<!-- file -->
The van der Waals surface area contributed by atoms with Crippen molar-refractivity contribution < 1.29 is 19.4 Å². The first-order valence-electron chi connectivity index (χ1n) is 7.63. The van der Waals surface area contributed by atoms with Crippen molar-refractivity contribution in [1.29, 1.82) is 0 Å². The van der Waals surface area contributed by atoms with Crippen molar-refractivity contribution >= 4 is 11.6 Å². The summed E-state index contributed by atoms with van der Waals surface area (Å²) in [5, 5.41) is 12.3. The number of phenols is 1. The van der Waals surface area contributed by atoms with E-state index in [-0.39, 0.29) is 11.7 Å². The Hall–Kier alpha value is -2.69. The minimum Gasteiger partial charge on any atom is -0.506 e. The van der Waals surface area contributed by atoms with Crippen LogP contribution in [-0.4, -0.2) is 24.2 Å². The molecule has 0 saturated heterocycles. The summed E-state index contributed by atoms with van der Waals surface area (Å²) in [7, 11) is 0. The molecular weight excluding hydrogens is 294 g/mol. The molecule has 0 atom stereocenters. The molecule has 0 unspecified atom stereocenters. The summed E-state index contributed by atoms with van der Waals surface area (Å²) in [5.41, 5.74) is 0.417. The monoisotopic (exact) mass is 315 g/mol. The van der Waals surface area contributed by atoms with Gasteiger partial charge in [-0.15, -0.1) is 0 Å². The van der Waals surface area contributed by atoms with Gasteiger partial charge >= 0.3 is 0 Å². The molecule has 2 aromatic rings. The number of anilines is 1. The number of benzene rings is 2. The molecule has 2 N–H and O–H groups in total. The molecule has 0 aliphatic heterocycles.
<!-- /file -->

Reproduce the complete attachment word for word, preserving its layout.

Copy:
The van der Waals surface area contributed by atoms with Crippen molar-refractivity contribution < 1.29 is 19.4 Å². The first-order valence-electron chi connectivity index (χ1n) is 7.63. The van der Waals surface area contributed by atoms with Crippen molar-refractivity contribution in [1.29, 1.82) is 0 Å². The van der Waals surface area contributed by atoms with Crippen molar-refractivity contribution >= 4 is 11.6 Å². The summed E-state index contributed by atoms with van der Waals surface area (Å²) in [5, 5.41) is 12.3. The number of phenols is 1. The van der Waals surface area contributed by atoms with E-state index in [-0.39, 0.29) is 11.7 Å². The Hall–Kier alpha value is -2.69. The minimum Gasteiger partial charge on any atom is -0.506 e. The van der Waals surface area contributed by atoms with Crippen LogP contribution in [-0.4, -0.2) is 24.2 Å². The molecule has 0 saturated heterocycles. The summed E-state index contributed by atoms with van der Waals surface area (Å²) in [7, 11) is 0. The molecular weight excluding hydrogens is 294 g/mol. The molecule has 0 atom stereocenters. The molecule has 0 unspecified atom stereocenters. The summed E-state index contributed by atoms with van der Waals surface area (Å²) in [5.41, 5.74) is 0.417. The monoisotopic (exact) mass is 315 g/mol. The van der Waals surface area contributed by atoms with Gasteiger partial charge in [-0.15, -0.1) is 0 Å². The van der Waals surface area contributed by atoms with Gasteiger partial charge >= 0.3 is 0 Å². The molecule has 2 aromatic rings. The number of anilines is 1. The number of benzene rings is 2. The molecule has 2 N–H and O–H groups in total. The molecule has 0 aliphatic heterocycles.